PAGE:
The rest of the night was a blur of pain for Sissy. He did things to her she’d never believed were possible. She closed down as much as she could and tried to survive. Near dawn, Stringbean dressed and left her curled in a ball on the bed. He went into the bathroom, searched around a bit until he found her stash, took his money and the remaining twenties, and let himself out the one door.
He didn’t start the bike right away. He wheeled it into the street and down to the corner before he slid on and kick-started it. He revved it a couple of times and took off down the way he’d come.
Up the block behind him a car started up followed by a couple of big hog Harleys. All three trailed Stringbean as he wound his way through the neighbourhood and the light industrial area.
Stringbean was euphoric. The night had been one of his best ever, even better than the river with Willow. He felt reborn somehow, new, and fresh, and different. It was all his now, everything was his. He smiled and nodded to himself. He turned down the slight hill just before the ice cream parlour, crossed the tracks, and rode toward the Chinese seniors’ center. He noticed the two bikers as he made the turn onto Raymur, the street that curved under the Hastings overpass, and his pleasure vanished like mist from a boiling kettle. Who were they? Were they following him?
He rode slowly down the street toward the bridge, watching for them in his tiny rear view mirror. They made the turn too. They weren’t trying to hide. They were a half block back riding tandem in the middle of the road. A large black car made the turn too and trailed a good bit behind them. Stringbean considered what he saw.
The bikers weren’t doing anything unusual, and the big car was back there because it couldn’t get by. One of the riders was heavy and bearded, his jacket covered in chains. The other was taller and much skinnier. He was riding a raked-bar Harley like the ones he’d seen in the Easy Rider movie. Stringbean began to relax. He could see no threat.
Part way down the block, the two bikers sped up and passed him. They pulled in under the overpass beside the columns the way he had the day before. Maybe they were looking for hookers, maybe there were some on the corner again even this early. It was sort of private under there, a good place for a pickup. Stringbean slowed his much smaller bike and watched, curious. He wanted to see who turned up, what kind of girls the two of them got.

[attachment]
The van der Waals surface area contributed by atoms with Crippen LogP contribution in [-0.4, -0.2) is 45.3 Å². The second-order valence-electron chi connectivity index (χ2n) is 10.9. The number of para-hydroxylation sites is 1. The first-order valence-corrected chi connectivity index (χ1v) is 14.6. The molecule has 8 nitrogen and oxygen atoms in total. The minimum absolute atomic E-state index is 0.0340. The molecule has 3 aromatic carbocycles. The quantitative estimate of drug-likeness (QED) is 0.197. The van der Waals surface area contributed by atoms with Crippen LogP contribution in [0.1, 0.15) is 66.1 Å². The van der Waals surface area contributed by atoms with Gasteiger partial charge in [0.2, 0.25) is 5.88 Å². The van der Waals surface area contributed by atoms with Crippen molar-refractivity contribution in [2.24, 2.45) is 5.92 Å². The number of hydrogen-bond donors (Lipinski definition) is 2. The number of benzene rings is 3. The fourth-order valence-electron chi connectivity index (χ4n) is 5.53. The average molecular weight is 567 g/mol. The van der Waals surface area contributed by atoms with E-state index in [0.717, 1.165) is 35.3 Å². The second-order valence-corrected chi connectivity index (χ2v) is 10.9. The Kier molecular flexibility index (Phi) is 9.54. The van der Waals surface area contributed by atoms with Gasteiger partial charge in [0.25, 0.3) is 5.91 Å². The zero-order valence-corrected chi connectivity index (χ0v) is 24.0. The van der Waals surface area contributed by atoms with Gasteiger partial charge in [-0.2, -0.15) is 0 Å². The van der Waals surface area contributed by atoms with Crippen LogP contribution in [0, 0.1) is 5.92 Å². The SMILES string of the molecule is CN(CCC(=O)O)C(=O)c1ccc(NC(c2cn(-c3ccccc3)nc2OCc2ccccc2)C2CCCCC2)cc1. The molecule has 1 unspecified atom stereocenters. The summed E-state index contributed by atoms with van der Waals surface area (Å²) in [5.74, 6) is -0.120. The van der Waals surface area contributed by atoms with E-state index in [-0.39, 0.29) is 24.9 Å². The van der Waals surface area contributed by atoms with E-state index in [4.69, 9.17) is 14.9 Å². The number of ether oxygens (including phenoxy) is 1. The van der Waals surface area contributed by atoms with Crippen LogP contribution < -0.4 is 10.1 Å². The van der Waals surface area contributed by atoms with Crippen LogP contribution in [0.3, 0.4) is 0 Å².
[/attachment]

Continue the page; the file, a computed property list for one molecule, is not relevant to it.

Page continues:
He suddenly remembered the biker Indian had put in the Fraser over in Surrey. He hadn’t thought about that at all after Chinatown. Now he did. But they’d be after Indian not him. Then it hit him. Maybe bikers had gotten Indian and not the Chinks. If they had, then the bike he was on was a trap. Fear boiled up again, and his hand tightened on the throttle.
He felt the impact before he heard it. It threw his head back violently as the bike flew forward. The helmet strap cut viciously into his neck. For a moment he saw dark blue sky. He felt the bike slide out from under him and felt the impact as he hit the pavement. He skidded along the street, his ears full of the grinding screech of his shredding helmet. Stringbean had no leathers, and his jeans quickly disintegrated. The arm of his jacket followed. He felt his skin and flesh begin to rip. His body hurtled toward the side of the road, and the cement curb filled his vision. He felt the blow as his visor disintegrated and the shards ripped into his eyes. Then there was nothing.
Stringbean’s bike tore along the road toward the two Harleys, the screech of twisting metal drowned in the roar of the two bikes as they took off down the street. It came to rest at the side of the road near the abutment and the columns in the shade of the bridge just shy of where the two bikes had stood. The Harleys returned and parked beside the ticking wreckage.
The black car slowed and stopped under the bridge. Two men got out and the trunk lid popped up. They walked over to where Stringbean lay, a bundle of blood and ripped flesh tangled with fabric and the fractured plastic of his helmet. Stringbean’s neck was broken, his face a mess of blood and bone. The two men seemed unmoved by what was in front of them. They bent, hefted the body up, and dropped it into the black car’s trunk. One of them reached into the back seat of the car, pulled out a container, and poured its sanded contents onto the bloody smear where Stringbean’s body had lain. The two bikers watched the men finish their task. Then they picked up the remains of Stringbean’s bike, struggled over to the rear of the black car, and heaved it in on top of his body.
It was very early, the street deserted, the light only now beginning to strengthen. There were no hookers on the corner. The street remained empty and silent except for the gurgle of exhaust from the two Harleys. The black car sped off, worked its way through the city, and headed for the Knight Street Bridge into Richmond. Once across the Fraser River, the big car turned onto the expressway toward Surrey.
The bikers took off down the street, turned onto Powell, and worked their way east toward Highway 1.
They all met up again in the riverside industrial area where Indian had first come to get some help from the Hell’s Angels and to borrow a bike. The shed was still full of biker paraphernalia, and there were a couple of Angels on the door when the sedan and the trailing bikers arrived.
Along the side of the building near the water, the driver popped the trunk, and the two bikers pulled out the ruined bike and Stringbean’s body, both of which they dumped on the ground. They pulled his skinny arms behind him, and wrapped chains around his wrists, ankles, and torso. They hoisted up his body, took it down the rickety wooden wharf to a waiting fishing boat and threw it into the gutters. They returned to the car, hefted the bike off the ground and struggled with it, dumping it in beside the body. They climbed in themselves.
The fishing boat powered up, left the dock, and headed downstream to a small channel off the main river. This backwater was filled mostly with old abandoned scows and a few heavier vessels. The water was iridescent with spill and grey with effluent from the adjacent industries. It was also deep and without current.
The same two men pulled Stringbean out of the gutters and tipped him over the side. The wrecked bike followed.